If producing daughters bears a cost due to competition for local resources post-weaning (LRC or LRI), we predicted that rearing daughters compared to sons would be associated with poorer maintenance of body condition following weaning and poorer reproductive output the following year. According to this hypothesis, mothers that are better able to bear these costs (higher local resources available post-weaning) are more likely to birth daughters than sons, assuming predictability of resource availability post-weaning. Thus, we predicted the poorest post-weaning outcomes for mothers that birthed sons and reared daughters. In contrast, if mothers invest more into sons than daughters (TW hypothesis), we predicted that rearing sons compared to daughters would be associated with reduced gain in body condition during lactation, altered weaning success, and potentially poorer reproductive output the next year. If mothers that birth sons are more capable of making this investment, we predicted the poorest weaning outcomes for mothers that birthed daughters and reared sons.

Materials and Methods

Study animal and site

All work was conducted under the ethical approval of University of Western Australia’s Animal Ethics Committee (approval: RA/3/100/897) and with the permission of the Australian Department of Defence. Tammar wallabies (Macropus eugenii) are macropod marsupials native to Australia. They are relatively small-bodied (adult females 3–5 kg), herbivorous, and moderately social at high-densities. We trapped tammar wallabies (Macropus eugenii) on Garden Island (115°40’E 32°16’S), 5 km off the coast of Western Australia. We focused our cross-fostering experiment on wallabies found on the navy base (Fleet Base West, Australian Department of Defence), which occupies ~25% of the island. In this subpopulation, the wallabies live at high densities and have access to supplemental food and water (irrigated lawns and sports fields; see [55]).

Tammar wallabies are seasonal, highly-synchronous breeders, with most females giving birth to a single, highly altricial neonate in the dry austral summer (January-March, median birthdate February 20th; [13,51,56,57] see Fig 1). Peak lactation occurs over the relatively wet austral winter when food resources are highest, and the pouch young are fully weaned in spring, when approximately 270–350 days old (November-December; [56]). Birth each summer is followed by a post-partum estrus and diapause of the resulting embryo until the following summer solstice or if lactation of the pouch young terminates prior to June (i.e. pouch young death; [56]). Thus, unlike many macropods, temporal overlap of offspring is limited to one lactating offspring and one diapaused embryo.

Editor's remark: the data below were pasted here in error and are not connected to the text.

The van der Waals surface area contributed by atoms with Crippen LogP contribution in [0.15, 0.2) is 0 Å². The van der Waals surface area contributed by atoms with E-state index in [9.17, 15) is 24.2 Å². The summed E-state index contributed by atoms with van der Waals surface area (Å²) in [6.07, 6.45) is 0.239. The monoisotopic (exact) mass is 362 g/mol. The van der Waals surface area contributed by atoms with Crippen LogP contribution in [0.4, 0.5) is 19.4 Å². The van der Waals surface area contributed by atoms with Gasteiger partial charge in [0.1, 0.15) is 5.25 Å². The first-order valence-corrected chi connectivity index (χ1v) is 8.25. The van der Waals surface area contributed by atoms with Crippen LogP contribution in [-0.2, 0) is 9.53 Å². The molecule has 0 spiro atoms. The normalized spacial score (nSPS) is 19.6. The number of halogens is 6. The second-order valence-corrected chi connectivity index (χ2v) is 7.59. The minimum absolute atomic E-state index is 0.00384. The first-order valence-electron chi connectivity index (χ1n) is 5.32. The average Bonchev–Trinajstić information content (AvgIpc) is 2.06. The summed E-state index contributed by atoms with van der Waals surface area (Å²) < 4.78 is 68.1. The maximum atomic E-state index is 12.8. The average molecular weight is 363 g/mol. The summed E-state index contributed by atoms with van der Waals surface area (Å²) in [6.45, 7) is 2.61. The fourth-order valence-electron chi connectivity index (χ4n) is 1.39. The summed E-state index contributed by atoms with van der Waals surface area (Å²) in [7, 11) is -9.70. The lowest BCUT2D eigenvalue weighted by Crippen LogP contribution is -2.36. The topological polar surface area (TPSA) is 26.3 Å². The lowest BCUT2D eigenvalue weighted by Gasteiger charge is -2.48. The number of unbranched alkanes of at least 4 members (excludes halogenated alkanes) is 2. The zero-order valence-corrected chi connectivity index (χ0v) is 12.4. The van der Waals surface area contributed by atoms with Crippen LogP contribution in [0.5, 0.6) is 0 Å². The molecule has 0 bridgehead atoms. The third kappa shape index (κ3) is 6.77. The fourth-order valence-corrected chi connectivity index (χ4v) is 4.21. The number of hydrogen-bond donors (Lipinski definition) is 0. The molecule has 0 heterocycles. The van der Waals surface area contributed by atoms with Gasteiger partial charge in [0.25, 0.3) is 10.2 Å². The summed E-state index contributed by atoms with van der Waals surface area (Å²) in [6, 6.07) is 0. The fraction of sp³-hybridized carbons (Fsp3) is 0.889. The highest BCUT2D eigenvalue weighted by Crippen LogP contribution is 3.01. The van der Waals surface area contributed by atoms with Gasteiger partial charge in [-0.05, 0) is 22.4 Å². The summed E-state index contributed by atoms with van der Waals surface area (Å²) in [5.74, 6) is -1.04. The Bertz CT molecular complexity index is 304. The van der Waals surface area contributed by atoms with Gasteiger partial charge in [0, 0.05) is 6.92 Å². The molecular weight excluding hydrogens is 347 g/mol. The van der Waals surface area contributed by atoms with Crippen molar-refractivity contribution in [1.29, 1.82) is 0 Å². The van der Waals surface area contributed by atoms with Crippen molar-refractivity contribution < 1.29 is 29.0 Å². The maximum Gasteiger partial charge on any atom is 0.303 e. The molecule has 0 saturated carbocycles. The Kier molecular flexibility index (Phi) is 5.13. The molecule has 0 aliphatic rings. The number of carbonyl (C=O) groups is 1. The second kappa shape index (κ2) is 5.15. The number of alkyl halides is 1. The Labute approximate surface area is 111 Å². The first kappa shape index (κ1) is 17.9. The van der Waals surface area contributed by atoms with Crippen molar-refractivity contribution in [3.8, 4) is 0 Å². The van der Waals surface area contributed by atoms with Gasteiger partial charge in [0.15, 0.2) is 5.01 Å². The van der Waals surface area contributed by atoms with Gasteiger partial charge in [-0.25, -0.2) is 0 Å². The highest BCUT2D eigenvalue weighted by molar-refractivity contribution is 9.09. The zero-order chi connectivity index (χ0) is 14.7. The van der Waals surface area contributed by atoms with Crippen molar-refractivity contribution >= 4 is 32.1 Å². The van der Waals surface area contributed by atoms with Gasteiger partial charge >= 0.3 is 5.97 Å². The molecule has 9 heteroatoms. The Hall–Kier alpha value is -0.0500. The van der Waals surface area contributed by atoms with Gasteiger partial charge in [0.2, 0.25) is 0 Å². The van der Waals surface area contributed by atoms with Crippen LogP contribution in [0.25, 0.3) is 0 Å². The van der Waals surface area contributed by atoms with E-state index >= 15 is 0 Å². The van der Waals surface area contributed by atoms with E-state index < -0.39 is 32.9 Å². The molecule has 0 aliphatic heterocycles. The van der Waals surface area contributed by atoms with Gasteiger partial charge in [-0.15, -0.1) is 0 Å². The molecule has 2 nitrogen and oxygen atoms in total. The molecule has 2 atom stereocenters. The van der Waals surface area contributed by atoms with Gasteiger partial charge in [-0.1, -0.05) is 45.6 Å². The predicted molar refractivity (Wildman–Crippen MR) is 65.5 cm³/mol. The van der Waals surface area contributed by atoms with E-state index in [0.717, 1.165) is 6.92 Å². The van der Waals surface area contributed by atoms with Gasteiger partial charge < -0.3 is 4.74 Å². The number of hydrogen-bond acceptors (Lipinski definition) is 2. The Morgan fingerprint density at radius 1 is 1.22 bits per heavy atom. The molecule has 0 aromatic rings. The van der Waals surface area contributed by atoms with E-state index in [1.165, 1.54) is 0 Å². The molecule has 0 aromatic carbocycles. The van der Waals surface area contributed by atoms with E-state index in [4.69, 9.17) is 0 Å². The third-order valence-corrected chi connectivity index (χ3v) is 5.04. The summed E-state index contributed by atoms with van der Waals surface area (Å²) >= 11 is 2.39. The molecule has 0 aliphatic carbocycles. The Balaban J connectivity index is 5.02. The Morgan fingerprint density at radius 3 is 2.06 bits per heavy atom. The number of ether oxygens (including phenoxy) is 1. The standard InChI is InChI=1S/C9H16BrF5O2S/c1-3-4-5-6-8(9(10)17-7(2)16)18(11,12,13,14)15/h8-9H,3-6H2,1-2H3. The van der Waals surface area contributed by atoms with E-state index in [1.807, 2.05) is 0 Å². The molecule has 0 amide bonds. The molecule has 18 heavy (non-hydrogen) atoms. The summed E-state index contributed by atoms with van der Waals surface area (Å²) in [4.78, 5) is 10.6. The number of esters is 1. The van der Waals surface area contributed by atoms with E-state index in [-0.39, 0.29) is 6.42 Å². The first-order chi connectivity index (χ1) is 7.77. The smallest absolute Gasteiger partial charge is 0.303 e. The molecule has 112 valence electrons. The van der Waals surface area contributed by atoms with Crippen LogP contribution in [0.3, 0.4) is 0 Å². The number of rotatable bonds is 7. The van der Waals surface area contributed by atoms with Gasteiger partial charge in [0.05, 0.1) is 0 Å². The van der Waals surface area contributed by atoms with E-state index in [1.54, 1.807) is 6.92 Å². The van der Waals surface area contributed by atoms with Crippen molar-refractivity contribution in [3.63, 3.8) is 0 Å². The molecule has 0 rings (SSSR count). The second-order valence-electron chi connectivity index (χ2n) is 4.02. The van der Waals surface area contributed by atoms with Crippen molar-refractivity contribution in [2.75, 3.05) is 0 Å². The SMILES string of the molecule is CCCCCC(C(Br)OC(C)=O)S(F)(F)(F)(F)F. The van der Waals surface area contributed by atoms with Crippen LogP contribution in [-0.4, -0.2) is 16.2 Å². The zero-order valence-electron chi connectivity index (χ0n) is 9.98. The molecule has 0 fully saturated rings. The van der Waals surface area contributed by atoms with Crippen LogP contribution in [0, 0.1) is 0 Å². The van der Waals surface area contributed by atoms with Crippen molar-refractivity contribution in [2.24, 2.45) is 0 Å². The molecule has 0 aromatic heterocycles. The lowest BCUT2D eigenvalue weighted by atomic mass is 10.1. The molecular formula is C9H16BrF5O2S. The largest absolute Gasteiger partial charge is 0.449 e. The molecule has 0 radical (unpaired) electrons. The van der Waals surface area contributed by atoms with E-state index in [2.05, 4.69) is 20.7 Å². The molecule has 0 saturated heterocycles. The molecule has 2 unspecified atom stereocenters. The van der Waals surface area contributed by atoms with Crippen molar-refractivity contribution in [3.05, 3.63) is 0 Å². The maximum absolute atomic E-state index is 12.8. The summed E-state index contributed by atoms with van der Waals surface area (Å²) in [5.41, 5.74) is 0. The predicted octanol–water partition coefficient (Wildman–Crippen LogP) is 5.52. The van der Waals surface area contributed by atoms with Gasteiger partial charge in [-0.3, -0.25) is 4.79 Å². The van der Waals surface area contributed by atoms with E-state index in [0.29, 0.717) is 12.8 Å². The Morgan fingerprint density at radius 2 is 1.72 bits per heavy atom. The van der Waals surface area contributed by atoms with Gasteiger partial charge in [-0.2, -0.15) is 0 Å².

Despite the energetic investment of lactation, most females gain body condition during the winter [13,55] and rely on current nutrition rather than stored reserves to meet lactational demands [36]. Body condition is lost over the summer when annual precipitation is at its minimum [55]. During this time, offspring are recently-weaned and reproductive females undergo a ~30-day gestation of the subsequent reactivated embryo ([56]; Fig 1). Together, these life histories suggest that among-individual variation in resource access and ability to provision offspring should be described better by change in condition during the driest part of the year than by maternal body condition at blastocyst reactivation. Mechanistically, manipulation of offspring sex could occur at initial fertilization nearly one year prior to birth (and 1.5–2 years prior to lactation and post-weaning interactions), or via selective blastocyst abortion following reactivation [6,58] and re-fertilization of a new blastocyst one month prior to birth.

Study methodology

We trapped wallabies using soft-wall Thomas traps (450 × 450 × 800 mm, Sheffield Wire Products, Welshpool, WA, Australia) baited with ‘kangaroo muesli’ and set just before dusk. All adult animals were given ear tags for individual identification (National Band and Tag model Jiffy 893), and measured for mass, foot (pes) length, and reproductive status (pouch young present/absent, teat elongated/regressed; [55]). We initiated our cross-fostering experiment in March 2010 (Fig 1), when most females had a small, furless pouch young permanently attached to the teat. We recorded the presence, sex and head length of the pouch young (PY Size; proxy for PY age). Sex can be observed 5–10 days after birth by the presence of a scrotal sac on males and a pouch indentation on females. Head length of pouch young was measured with digital calipers (to 0.01 mm). Females with pouch young too young to measure or identify sex (approx. < 8 days old) were not used in the experiment. At the time of cross-fostering, pouch young of mothers used in the experiment averaged 41.4 ± 12.8 days old (range 8–72 based on head length growth tables, [59]; up to approximately 30g or <1% of maternal body mass; [35]). At this age, maternal energetic investment in offspring has been negligible [3537]. As described above, females that had maintained their body condition over the previous summer (Dec–Mar; Fig 1) were more likely to have a daughter in their pouch at the time of cross-fostering than were females that had decreased in body condition [13], although this did not mean they were in the best condition at cross-fostering (see results). Maternal body condition at blastocyst reactivation (previous December) or at the time of manipulation was not correlated with sex of the pouch young ([13] and unpublished results).